Mebake's picture

This is another one of Hamelman's Pain Au Levain With whole wheat from His book "BREAD".

I'am testing out my new flour's performance with naturally leavened breads.

I mixed my dough ever so lightly, and did two stretched and folds (letter fold on the bench) @ 60 minutes intead of one at 50min. So, the fermentation time was 3 hours intead of 2.5.

I retarded the shaped loaves right after shaping for 8 hours, and left them to proof at room temp. for 1 hour while the oven was preheating to 510F.

I Also increased the prefermented flour by 7%.(as recommended by Andy - ananda) I found that this particular recipe works more predictably if i increased the amount of stiff levain. and it did!

Crackly Crust!

Cool, soft, and translucent crumb, with a faint sour flavor.

Mebake's picture

This is yesterday's bake: Hamelman's Pain Au levain With Wholewheat. I adhered to the recipe, save for the levain which was pre-maturely mixed, Ripe but not sufficiently so. This lead to extended final fermentation. Dough was mixed at 7:00 p.m. and the dough was in the oven at 2:00 a.m!! I feel you, Tim (breadbakingbassplayer). i've also increased the hydration to 75% from 68%.

The flavor is nothing much to talk about, just an ordinary pain au levain, with a wholewheat twist to it, certainly not worth all the time spent in preparation and baking.

I stretched and folded in the bowl (a la Shiao-Ping) in hope of obtaining the open crumb i desire in this type of bread, but this dough was dertermined to defeat me all the way to the end.

I wonder whether (20% baker's)Wholewheat addition to the diet of a Rye-bread flour - fed starter and levain, caused a stagnation in the fermentation speed of the dough! Any ideas?

The Wholewheat is from freshly milled Pakistani (Chapati Type) flour. Rye was doverfarm's and rest is a mixture of bread flour, and AP.

One final thing, though, this is the recipe for two large Loaves. I decided to bake one boule out of it, so the resultant weight of the dough was 1.8 Kg, Technically a Miche.



MadAboutB8's picture

Plain sourdough is not something I make often, though I intended to  but I seems to easily get distracted by multigrain and/or fruit breads. Somehow, I feel like one last weekend and I picked the Pain au Levain with whole wheat from jeffrey Hamelman's Bread cookbook.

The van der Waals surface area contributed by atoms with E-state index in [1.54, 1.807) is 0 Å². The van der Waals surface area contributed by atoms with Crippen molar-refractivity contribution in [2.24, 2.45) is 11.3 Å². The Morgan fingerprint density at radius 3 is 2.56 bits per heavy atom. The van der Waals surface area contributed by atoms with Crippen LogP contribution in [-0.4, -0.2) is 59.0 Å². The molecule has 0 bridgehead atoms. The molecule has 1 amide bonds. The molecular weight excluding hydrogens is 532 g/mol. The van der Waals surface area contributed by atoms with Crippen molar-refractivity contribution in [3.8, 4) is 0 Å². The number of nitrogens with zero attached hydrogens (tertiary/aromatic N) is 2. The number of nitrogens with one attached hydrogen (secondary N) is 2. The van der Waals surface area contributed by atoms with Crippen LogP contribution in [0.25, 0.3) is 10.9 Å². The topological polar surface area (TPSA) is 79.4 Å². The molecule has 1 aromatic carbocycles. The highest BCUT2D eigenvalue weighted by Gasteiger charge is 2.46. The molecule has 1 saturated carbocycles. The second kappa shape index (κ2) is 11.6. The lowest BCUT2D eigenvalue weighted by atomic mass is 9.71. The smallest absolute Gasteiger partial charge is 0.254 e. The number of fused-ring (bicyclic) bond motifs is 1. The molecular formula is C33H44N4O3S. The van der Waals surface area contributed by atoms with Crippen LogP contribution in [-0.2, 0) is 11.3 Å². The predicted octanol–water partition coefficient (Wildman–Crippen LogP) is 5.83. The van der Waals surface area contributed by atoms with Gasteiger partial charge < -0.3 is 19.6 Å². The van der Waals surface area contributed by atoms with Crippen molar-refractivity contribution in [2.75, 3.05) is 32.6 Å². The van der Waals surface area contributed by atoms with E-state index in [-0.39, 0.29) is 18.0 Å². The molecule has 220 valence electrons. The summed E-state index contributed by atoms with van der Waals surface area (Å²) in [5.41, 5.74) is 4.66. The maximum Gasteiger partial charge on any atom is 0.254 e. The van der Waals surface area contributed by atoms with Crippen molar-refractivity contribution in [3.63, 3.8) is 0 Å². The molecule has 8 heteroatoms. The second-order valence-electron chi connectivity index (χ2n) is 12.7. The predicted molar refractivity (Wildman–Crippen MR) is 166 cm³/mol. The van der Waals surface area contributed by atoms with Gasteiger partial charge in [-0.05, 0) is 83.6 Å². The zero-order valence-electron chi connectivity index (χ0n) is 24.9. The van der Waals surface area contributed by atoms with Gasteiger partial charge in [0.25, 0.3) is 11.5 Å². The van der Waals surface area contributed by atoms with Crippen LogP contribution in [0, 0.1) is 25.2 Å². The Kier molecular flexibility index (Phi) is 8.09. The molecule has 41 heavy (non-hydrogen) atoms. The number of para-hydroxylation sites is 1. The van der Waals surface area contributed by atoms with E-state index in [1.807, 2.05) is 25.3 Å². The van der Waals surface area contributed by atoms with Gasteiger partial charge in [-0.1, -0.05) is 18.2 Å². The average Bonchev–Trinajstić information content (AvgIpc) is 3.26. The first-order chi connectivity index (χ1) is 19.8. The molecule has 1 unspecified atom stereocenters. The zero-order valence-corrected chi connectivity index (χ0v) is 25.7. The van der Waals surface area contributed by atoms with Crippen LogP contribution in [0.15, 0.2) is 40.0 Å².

The recipe uses stiff levain build which is also a good timing that I can convert my liquid starter (100% hydration) to stiff starter (60% hydration) before I am going away in the next two weeks for a month and won't have chances to feed my lovely pet starter, Jerry. I was afraid that he would be starving (for flour and water) and pass away while I'm away.

Thanks to a post on The Fresh Loaf about the sourdough starter feeding. Apparently, stiff starter is more resilient than liquid one. It is more likely that it will survive after not being fed for a while. I only need to feed Jerry a few times when I'm back from holiday to wake him up and come back to his cheerful and active self.

This bread has a pronounced sour flavour, which I believe is the result of stiff levain build with mixed flour in it (mixed of rye and bread flour). The crumb is soft, open and chewy. It's a good complement to olive oil with a bit of dukkah.  

For more details, you can visit ;


MmeZeeZee's picture

Adding more whole wheat to Hamelman's Pain au Levain w/ Whole Wheat

June 19, 2010 - 4:34am -- MmeZeeZee

Has anyone had success with this?  I love his PaL but I am want a 50% (at least) sourdough.  Does anyone have a formula that would help me work this in?  I've had great success with the white and whole wheat PaL, I just want to get a better whole wheat version.  I know that will change the consistency a bit, but hopefully it will still retain some of its lovely chewiness.